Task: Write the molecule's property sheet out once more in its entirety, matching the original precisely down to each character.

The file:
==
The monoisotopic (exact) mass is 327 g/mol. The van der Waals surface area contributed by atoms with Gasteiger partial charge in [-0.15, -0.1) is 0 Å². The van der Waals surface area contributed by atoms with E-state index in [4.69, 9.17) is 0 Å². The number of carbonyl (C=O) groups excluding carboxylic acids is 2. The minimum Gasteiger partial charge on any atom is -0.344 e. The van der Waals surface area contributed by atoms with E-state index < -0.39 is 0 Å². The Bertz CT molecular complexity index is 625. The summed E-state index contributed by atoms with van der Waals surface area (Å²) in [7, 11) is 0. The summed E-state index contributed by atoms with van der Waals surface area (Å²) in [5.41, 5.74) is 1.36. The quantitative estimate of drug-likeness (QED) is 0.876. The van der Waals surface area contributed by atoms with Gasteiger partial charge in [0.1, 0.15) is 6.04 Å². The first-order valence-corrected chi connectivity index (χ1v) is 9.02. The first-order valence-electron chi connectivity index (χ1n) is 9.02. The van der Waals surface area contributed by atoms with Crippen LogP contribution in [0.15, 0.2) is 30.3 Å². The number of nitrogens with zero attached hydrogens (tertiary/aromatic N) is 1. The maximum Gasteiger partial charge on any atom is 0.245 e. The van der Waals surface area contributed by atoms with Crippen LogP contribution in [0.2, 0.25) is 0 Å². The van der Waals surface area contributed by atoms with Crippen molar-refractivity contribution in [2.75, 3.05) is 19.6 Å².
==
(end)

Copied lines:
The monoisotopic (exact) mass is 327 g/mol. The van der Waals surface area contributed by atoms with Gasteiger partial charge in [-0.15, -0.1) is 0 Å². The van der Waals surface area contributed by atoms with E-state index in [4.69, 9.17) is 0 Å². The number of carbonyl (C=O) groups excluding carboxylic acids is 2. The minimum Gasteiger partial charge on any atom is -0.344 e. The van der Waals surface area contributed by atoms with E-state index < -0.39 is 0 Å². The Bertz CT molecular complexity index is 625. The summed E-state index contributed by atoms with van der Waals surface area (Å²) in [7, 11) is 0. The summed E-state index contributed by atoms with van der Waals surface area (Å²) in [5.41, 5.74) is 1.36. The quantitative estimate of drug-likeness (QED) is 0.876. The van der Waals surface area contributed by atoms with Gasteiger partial charge in [0.1, 0.15) is 6.04 Å². The first-order valence-corrected chi connectivity index (χ1v) is 9.02. The first-order valence-electron chi connectivity index (χ1n) is 9.02. The van der Waals surface area contributed by atoms with Crippen LogP contribution in [0.15, 0.2) is 30.3 Å². The number of nitrogens with zero attached hydrogens (tertiary/aromatic N) is 1. The maximum Gasteiger partial charge on any atom is 0.245 e. The van der Waals surface area contributed by atoms with Crippen LogP contribution in [0.2, 0.25) is 0 Å². The van der Waals surface area contributed by atoms with Crippen molar-refractivity contribution in [2.75, 3.05) is 19.6 Å².